What about justice for all the innocent babies abused and monstrous evils done to the poor, the weak and the defenseless? How is that “put right”? How’s it accounted for? It gets accounted for by Christ who is the only truly Innocent One suffering torture and rejection, not as a substitute for the punishment perpetrators of violence deserve, but as the consummate instance of the violence they perpetrate – consummate on account of Christ’s unique innocence – being forgiven in this case by the victim. As David Hart says, it is Christ’s innocence that saves us. Let us consider saying in addition that this would remain true had we, hypothetically, never fallen. It’s not only sinful human beings who are united by grace and faith to God through Incarnation. We don’t need God more as sinners than we needed him in any imagined, originally righteous state. Christ’s humanity was perfected by grace too. Let that sink in.

Moreover, it is what Christ does as innocent victim that sets the world right. Because he suffered as did all innocent scapegoated victims, he is in a place to offer us a means of both receiving and extending forgiveness through participation in his suffering. Only Christ as the Innocent One can offer victims a mode of identification with him that can contextualize their victimization within his own (rather than, as typically understood, by contextualizing his victimization within theirs) and thus empower victims in the forgiveness of others. At the same time, only Christ as the “forgiving victim” (thank you James Alison) offers victimizers a mode of identification in his suffering which identifies and exposes both their guilt and forgiveness. But the world is not, I don’t think, “put right” by Jesus suffering “what the persecutors deserve.” Justice is served when Jesus suffers what victims experience and forgives in return. So to answer Rutledge’s passionate call to the “boiling of blood” over evil and to the call for a suffering that is “owed” victims – which sounds very like retribution to me – I don’t know how analogously to conceive of the boiling of the blood of the impassible God of delight, and if God’s blood isn’t boiling, why should ours boil? Right here I suspect that if we consider this to be a pitiless disregard for the suffering of victims, it may be due to lack of our own participation in God’s impassible delight.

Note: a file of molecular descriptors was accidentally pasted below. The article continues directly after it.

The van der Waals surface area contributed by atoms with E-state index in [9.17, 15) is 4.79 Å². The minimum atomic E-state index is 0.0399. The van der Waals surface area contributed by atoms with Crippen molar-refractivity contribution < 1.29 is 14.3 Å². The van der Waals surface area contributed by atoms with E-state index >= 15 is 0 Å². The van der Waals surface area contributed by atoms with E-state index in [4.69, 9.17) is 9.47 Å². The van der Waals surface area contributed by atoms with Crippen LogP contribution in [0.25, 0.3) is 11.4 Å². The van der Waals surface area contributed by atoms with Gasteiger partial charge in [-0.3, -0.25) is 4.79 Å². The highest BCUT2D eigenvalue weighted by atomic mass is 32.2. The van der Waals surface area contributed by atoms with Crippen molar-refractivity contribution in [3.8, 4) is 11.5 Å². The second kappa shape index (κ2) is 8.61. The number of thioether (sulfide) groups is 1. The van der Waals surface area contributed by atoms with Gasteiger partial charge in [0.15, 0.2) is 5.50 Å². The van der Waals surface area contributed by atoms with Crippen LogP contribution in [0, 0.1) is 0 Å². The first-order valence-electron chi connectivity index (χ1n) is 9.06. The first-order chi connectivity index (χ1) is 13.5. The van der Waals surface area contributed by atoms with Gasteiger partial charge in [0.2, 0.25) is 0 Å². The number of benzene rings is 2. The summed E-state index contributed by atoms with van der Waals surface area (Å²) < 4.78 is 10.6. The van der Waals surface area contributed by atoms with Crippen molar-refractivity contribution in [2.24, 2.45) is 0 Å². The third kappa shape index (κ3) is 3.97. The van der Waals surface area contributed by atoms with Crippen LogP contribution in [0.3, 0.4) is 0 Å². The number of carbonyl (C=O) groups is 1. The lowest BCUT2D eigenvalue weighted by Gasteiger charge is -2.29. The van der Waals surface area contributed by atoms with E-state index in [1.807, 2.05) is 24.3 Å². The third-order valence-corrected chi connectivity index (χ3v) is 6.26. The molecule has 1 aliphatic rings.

So does Jesus suffer what is “owed” the victims? God forbid. I rather suspect he suffers in a manner that is able to free us from such equations. Forgiveness – if it’s real at all – suggests an entirely different economy of relations, and so must the justice we embrace challenge our shared expectations, especially if those expectations require our blood to boil or ask us to make proportionate compensation of eyes for eyes and teeth for teeth. I may be missing Rutledge’s point here. My apologizes. But if not her, there are others who do adopt such a view of things.

If we construe forgiveness as Christ’s suffering the ultimate consequence we deserve, then our indebtedness is not in fact “canceled” or “erased” (Col. 2.14). Rather, it is stamped “paid,” which is not what Paul says. Nor was it true (2Cor 5.19) that “God was in Christ…not counting our sins against us.” Rather, God was counting those sins, prosecuting the case against us, making sure justice was seen to be done. That an innocent man suffered rather than us creates a drama that hides the fact that nothing is actually forgiven. Is not the point of Paul’s language here to subvert the very economy of indebtedness under which Christ dies? That the indebtedness is “canceled” (Col 2) shows its power is mythological and not of divine origin. I think this post is entirely lost on Rutledge.